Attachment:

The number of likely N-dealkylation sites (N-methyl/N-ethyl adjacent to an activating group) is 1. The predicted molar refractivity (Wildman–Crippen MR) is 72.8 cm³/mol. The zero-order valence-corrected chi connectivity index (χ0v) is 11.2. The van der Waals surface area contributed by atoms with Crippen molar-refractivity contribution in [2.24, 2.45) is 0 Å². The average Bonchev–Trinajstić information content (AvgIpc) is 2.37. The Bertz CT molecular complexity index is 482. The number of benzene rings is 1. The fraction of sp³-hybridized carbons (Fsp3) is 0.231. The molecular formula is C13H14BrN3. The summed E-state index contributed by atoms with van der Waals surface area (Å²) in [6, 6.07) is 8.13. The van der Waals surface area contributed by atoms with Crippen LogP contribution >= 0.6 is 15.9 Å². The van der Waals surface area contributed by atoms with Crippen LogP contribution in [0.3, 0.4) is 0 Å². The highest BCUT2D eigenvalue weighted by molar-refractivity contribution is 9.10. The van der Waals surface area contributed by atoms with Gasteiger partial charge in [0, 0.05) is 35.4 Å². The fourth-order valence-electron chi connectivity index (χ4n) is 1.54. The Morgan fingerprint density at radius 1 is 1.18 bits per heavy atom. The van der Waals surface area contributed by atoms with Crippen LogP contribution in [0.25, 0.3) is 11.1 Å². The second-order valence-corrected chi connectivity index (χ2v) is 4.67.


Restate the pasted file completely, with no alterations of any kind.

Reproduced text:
The number of likely N-dealkylation sites (N-methyl/N-ethyl adjacent to an activating group) is 1. The predicted molar refractivity (Wildman–Crippen MR) is 72.8 cm³/mol. The zero-order valence-corrected chi connectivity index (χ0v) is 11.2. The van der Waals surface area contributed by atoms with Crippen molar-refractivity contribution in [2.24, 2.45) is 0 Å². The average Bonchev–Trinajstić information content (AvgIpc) is 2.37. The Bertz CT molecular complexity index is 482. The number of benzene rings is 1. The fraction of sp³-hybridized carbons (Fsp3) is 0.231. The molecular formula is C13H14BrN3. The summed E-state index contributed by atoms with van der Waals surface area (Å²) in [6, 6.07) is 8.13. The van der Waals surface area contributed by atoms with Crippen LogP contribution >= 0.6 is 15.9 Å². The van der Waals surface area contributed by atoms with Crippen LogP contribution in [0.3, 0.4) is 0 Å². The highest BCUT2D eigenvalue weighted by molar-refractivity contribution is 9.10. The van der Waals surface area contributed by atoms with Gasteiger partial charge in [0, 0.05) is 35.4 Å². The fourth-order valence-electron chi connectivity index (χ4n) is 1.54. The Morgan fingerprint density at radius 1 is 1.18 bits per heavy atom. The van der Waals surface area contributed by atoms with Crippen LogP contribution in [0.25, 0.3) is 11.1 Å². The second-order valence-corrected chi connectivity index (χ2v) is 4.67.